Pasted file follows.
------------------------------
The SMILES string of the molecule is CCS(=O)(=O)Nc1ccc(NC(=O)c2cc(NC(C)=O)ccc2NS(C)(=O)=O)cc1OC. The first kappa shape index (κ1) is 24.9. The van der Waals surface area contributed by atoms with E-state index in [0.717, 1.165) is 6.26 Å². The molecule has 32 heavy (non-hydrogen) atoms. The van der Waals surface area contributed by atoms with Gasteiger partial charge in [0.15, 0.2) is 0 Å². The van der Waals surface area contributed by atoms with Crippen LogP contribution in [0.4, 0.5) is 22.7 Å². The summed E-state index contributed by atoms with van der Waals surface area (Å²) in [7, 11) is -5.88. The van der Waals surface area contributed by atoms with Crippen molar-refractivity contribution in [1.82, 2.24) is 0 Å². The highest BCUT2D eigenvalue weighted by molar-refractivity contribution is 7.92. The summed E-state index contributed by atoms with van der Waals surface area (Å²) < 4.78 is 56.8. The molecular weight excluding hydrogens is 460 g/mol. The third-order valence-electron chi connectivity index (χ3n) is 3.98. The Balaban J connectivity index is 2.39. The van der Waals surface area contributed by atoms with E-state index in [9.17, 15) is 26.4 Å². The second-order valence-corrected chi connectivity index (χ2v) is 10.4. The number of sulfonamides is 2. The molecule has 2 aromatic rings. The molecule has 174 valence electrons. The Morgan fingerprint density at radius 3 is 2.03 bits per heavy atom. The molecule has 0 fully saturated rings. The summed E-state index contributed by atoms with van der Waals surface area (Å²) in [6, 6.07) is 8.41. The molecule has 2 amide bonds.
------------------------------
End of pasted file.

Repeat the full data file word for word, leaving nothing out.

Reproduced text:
The SMILES string of the molecule is CCS(=O)(=O)Nc1ccc(NC(=O)c2cc(NC(C)=O)ccc2NS(C)(=O)=O)cc1OC. The first kappa shape index (κ1) is 24.9. The van der Waals surface area contributed by atoms with E-state index in [0.717, 1.165) is 6.26 Å². The molecule has 32 heavy (non-hydrogen) atoms. The van der Waals surface area contributed by atoms with Gasteiger partial charge in [0.15, 0.2) is 0 Å². The van der Waals surface area contributed by atoms with Crippen LogP contribution in [0.4, 0.5) is 22.7 Å². The summed E-state index contributed by atoms with van der Waals surface area (Å²) in [7, 11) is -5.88. The van der Waals surface area contributed by atoms with Crippen molar-refractivity contribution in [1.82, 2.24) is 0 Å². The highest BCUT2D eigenvalue weighted by molar-refractivity contribution is 7.92. The summed E-state index contributed by atoms with van der Waals surface area (Å²) < 4.78 is 56.8. The molecular weight excluding hydrogens is 460 g/mol. The third-order valence-electron chi connectivity index (χ3n) is 3.98. The Balaban J connectivity index is 2.39. The van der Waals surface area contributed by atoms with E-state index in [9.17, 15) is 26.4 Å². The second-order valence-corrected chi connectivity index (χ2v) is 10.4. The number of sulfonamides is 2. The molecule has 2 aromatic rings. The molecule has 174 valence electrons. The Morgan fingerprint density at radius 3 is 2.03 bits per heavy atom. The molecule has 0 fully saturated rings. The summed E-state index contributed by atoms with van der Waals surface area (Å²) in [6, 6.07) is 8.41. The molecule has 2 amide bonds.